:
    : The function "function" also starts with the good old stack frame set up, sized 4 bytes this time to keep the lokal int variable. Then the value of the var is set to 1 (line 804833a: movl $0x1,0xfffffffc(%ebp)). What I don't really understand here is the way the addressing works - I thought that "0xfffffffc(%ebp)" means as much as "the memory address contained in ebp added to 0xfffffffc" - but then, the address refered to would already exceed 0xffffffff bytes if ebp is greater 3 ... What exactly does that mean, then? I expected something like movl $1,-4(%ebp) here ...
    :
    : Any answers for the mentioned questions would be appreciated, and please also let me know if I any of my interpretations of the assembley code are wrong ... Looking forward to your answers!
    :
    :
    :
    [red]Then the lowest 4 bits in esp are set to zero (line 8048349: and $0xfffffff0,%esp). What's the reason behind this? I'd have supposed that manipulations like that rather mess up the stack than do something useful ...[/red]

    Depends, what is the value in ESP before the bitwise AND? Have you run it through a debugger?

    [red]What I don't really understand here is the way the addressing works - I thought that "0xfffffffc(%ebp)" means as much as "the memory address contained in ebp added to 0xfffffffc" - but then, the address refered to would already exceed 0xffffffff bytes if ebp is greater 3 ... What exactly does that mean, then? I expected something like movl $1,-4(%ebp) here ...[/red]

    I'm not too sure either, and it don't help to look at this backwards either since I'm use to the Intel syntax not AT&T, but it looks like the variable 'i' was allocated 4 bytes(dword size=size movl ?) hence the 4 byte stack frame. Then it was moved into the memory location 0xfffffffc. Why it was put in the EBP location puzzles me and why you would move that value into EBP and not ESP? Sorry if I couldn't be more of help. :-(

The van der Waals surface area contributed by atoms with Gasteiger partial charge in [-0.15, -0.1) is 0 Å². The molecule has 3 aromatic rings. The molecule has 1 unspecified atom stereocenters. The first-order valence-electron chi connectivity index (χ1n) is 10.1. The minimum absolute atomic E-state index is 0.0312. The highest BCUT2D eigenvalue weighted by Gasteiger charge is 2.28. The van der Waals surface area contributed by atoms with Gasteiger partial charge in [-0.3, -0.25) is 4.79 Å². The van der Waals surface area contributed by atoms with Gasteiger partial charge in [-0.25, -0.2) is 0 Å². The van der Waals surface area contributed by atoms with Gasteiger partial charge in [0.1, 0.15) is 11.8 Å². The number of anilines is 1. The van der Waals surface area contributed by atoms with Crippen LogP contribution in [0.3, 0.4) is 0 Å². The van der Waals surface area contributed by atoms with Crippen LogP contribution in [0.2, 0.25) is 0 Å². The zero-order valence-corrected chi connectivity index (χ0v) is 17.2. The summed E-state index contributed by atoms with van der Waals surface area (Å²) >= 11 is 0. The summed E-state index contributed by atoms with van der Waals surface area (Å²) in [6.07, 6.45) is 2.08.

• _codist__codist_ Posts: 17Member
    : : [b][red]This message was edited by _codist_ at 2004-9-12 13:27:16[/red][/b][hr]
    : : Out of curiosity I disassembled a trivial executable I've written in C, and faced some problems fully understanding the output. Here's the source of the exectuable:
    : : [code]
    : : void function()
    : : {
    : : int i;
    : : i = 1;
    : : }
    : :
    : : int main()
    : : {
    : : function();
    : : return 0;
    : : }
    : : [/code]
    : : I compiled it using gcc 3.3.4 (command: gcc -o main main.c) and disassembled it using objdump 2.14.90.0.7 (command: objdump -d main). Here's the (shortened) output:
    : : [code]
    : : 08048334 :
    : : 8048334: 55 push %ebp
    : : 8048335: 89 e5 mov %esp,%ebp
    : : 8048337: 83 ec 04 sub $0x4,%esp
    : : 804833a: c7 45 fc 01 00 00 00 movl $0x1,0xfffffffc(%ebp)
    : : 8048341: c9 leave
    : : 8048342: c3 ret
    : :
    : : 08048343 :
    : : 8048343: 55 push %ebp
    : : 8048344: 89 e5 mov %esp,%ebp
    : : 8048346: 83 ec 08 sub $0x8,%esp
    : : 8048349: 83 e4 f0 and $0xfffffff0,%esp
    : : 804834c: b8 00 00 00 00 mov $0x0,%eax
    : : 8048351: 29 c4 sub %eax,%esp
    : : 8048353: e8 dc ff ff ff call 8048334
    : : 8048358: b8 00 00 00 00 mov $0x0,%eax
    : : 804835d: c9 leave
    : : 804835e: c3 ret
    : : 804835f: 90 nop
    : : [/code]
    : : As I understand this, the main function starts by setting up an 8 byte stack frame. Then the lowest 4 bits in esp are set to zero (line 8048349: and $0xfffffff0,%esp). What's the reason behind this? I'd have supposed that manipulations like that rather mess up the stack than do something useful ...
    : : Anyway, I think I've got the rest of the main function. 0 is put in eax and is then substracted from esp (probably that's what they mean with the overhead C automatically adds), function() is called, 0 is put in eax again, the stack frame is cleared, and the function returns.
    : :
    : : The function "function" also starts with the good old stack frame set up, sized 4 bytes this time to keep the lokal int variable. Then the value of the var is set to 1 (line 804833a: movl $0x1,0xfffffffc(%ebp)). What I don't really understand here is the way the addressing works - I thought that "0xfffffffc(%ebp)" means as much as "the memory address contained in ebp added to 0xfffffffc" - but then, the address refered to would already exceed 0xffffffff bytes if ebp is greater 3 ... What exactly does that mean, then? I expected something like movl $1,-4(%ebp) here ...